Locals in favour of airport expansion? They do exist

In Australian Capital Territory, National Headlines

From the Canberra Times

In the rising noise and dust stirring up on Canberra’s eastern edge from roadworks and airport expansion, there’s a place for everyone.

That includes Nick Weber, his partner Anne McGrath and their free-range chooks.

Compact, curious and companionable, all 1800 high-line brown hens are thriving under a flight path at Majura, even though a new highway is being developed through the middle of the farm.

Mr Weber said the flight path would protect the rural lease from becoming a residential suburb.

”We hope in the fullness of time to be rather like that little boy at Narita Airport [in Japan], who closes the runway to take his tractor into his rice paddy,” he said.

”They respect farmers,” says Ms McGrath. ”That is part of their culture.”

That’s the cultural shift the couple and other landholders who belong to Majura Valley Landcare are seeking.

Their eggs are sold to restaurants, retailers and customers who pull up outside their farm gate at Majura House. One Sunday, for example, a Kambah woman was there at first light asking for six dozen eggs.

Others leave notes: ”I only had $5 and I’ll catch up next week.”

As the Majura parkway route takes shape through their property, which has been reduced from 52 to 46 hectares, Mr Weber and Ms McGrath are pushing to replace the uncertainty of short-term tenure with a 99-year lease to secure finance to develop their property.

Ms McGrath said even security over the house block, where an 1825 homestead stands, would be helpful.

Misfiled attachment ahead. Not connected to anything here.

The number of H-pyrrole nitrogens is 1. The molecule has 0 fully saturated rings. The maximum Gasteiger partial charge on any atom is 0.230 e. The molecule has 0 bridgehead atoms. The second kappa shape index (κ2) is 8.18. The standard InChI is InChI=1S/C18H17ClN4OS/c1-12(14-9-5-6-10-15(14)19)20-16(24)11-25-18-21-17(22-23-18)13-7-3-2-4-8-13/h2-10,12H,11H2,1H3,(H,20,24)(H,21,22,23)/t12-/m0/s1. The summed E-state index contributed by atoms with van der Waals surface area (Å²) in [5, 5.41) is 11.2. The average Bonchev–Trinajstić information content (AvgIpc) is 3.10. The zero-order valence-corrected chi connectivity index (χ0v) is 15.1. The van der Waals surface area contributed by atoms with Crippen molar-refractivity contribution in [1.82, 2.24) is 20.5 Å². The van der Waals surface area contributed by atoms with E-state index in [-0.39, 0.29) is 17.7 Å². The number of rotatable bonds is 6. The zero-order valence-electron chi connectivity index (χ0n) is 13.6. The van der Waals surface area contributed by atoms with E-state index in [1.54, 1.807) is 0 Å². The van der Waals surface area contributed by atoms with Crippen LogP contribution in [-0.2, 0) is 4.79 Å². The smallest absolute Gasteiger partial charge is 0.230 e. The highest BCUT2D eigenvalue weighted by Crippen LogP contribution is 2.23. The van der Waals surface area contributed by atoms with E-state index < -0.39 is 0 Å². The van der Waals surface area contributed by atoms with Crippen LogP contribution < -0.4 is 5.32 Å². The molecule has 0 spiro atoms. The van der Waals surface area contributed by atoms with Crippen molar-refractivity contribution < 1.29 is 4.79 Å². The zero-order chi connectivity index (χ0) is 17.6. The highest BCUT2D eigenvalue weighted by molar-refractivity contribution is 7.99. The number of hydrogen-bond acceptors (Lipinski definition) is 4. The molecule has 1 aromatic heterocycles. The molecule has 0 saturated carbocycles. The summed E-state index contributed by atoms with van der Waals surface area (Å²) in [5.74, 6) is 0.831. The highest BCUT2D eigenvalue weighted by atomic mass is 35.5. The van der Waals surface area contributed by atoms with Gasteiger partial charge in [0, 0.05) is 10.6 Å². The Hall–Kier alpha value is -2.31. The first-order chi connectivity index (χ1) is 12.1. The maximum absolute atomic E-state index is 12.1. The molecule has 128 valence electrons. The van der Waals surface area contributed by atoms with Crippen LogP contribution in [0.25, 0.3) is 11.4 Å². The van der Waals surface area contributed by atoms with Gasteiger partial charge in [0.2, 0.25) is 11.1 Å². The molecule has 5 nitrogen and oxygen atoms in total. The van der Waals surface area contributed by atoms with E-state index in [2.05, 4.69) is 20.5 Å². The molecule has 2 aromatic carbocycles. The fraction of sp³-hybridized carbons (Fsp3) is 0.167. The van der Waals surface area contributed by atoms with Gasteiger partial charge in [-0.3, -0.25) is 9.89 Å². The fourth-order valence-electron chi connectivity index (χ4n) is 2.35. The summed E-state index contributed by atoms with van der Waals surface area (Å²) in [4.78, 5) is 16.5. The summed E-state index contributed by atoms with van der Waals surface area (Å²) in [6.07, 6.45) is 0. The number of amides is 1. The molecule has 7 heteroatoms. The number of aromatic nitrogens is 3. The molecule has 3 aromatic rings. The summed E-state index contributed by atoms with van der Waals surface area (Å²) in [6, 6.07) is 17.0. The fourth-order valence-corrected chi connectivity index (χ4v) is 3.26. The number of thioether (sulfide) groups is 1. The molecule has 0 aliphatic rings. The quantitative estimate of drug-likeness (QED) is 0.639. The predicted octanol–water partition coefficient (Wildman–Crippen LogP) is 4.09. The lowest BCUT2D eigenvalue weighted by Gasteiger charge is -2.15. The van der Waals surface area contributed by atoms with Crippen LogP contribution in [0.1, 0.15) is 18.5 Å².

”Even looking after the soil, planting more trees, generally when you have ownership or some sort of tenure, you are always going to take more care,” she said.

This is already apparent along Majura Road, where 99-year lease holders have developed a truffle farm and winery with flourishing oak trees and grape vines, while the short-term landholders have the barest of improvements.

Majura Valley Landcare Group president Sherry McArdle English said they were hoping to stage a national competition for a master plan to encourage town planners and architects to look at the valley’s potential and present several concepts.

Mr Weber said on the ACT’s southern approach a rubbish dump and industrial sheds were disgusting, and that lack of permanency detracted from the eastern approach.

Given a longer lease, Majura House would venture into milking sheep to complement their egg production.

For now the chooks are the centre of attention, sheltering in sheds of recycled iron and scratching about in the sunlight on half-hectare plots.

Each plot has two sheds where chooks are locked overnight. In the morning, hens from one shed run over to the other shed, passing other chooks on the way to their shed – for a sticky beak at where their neighbours slept.

The ritual happens every day, while their owners are pushing for an agricultural valley where they can share their way of life on the land with tourists and people from town.

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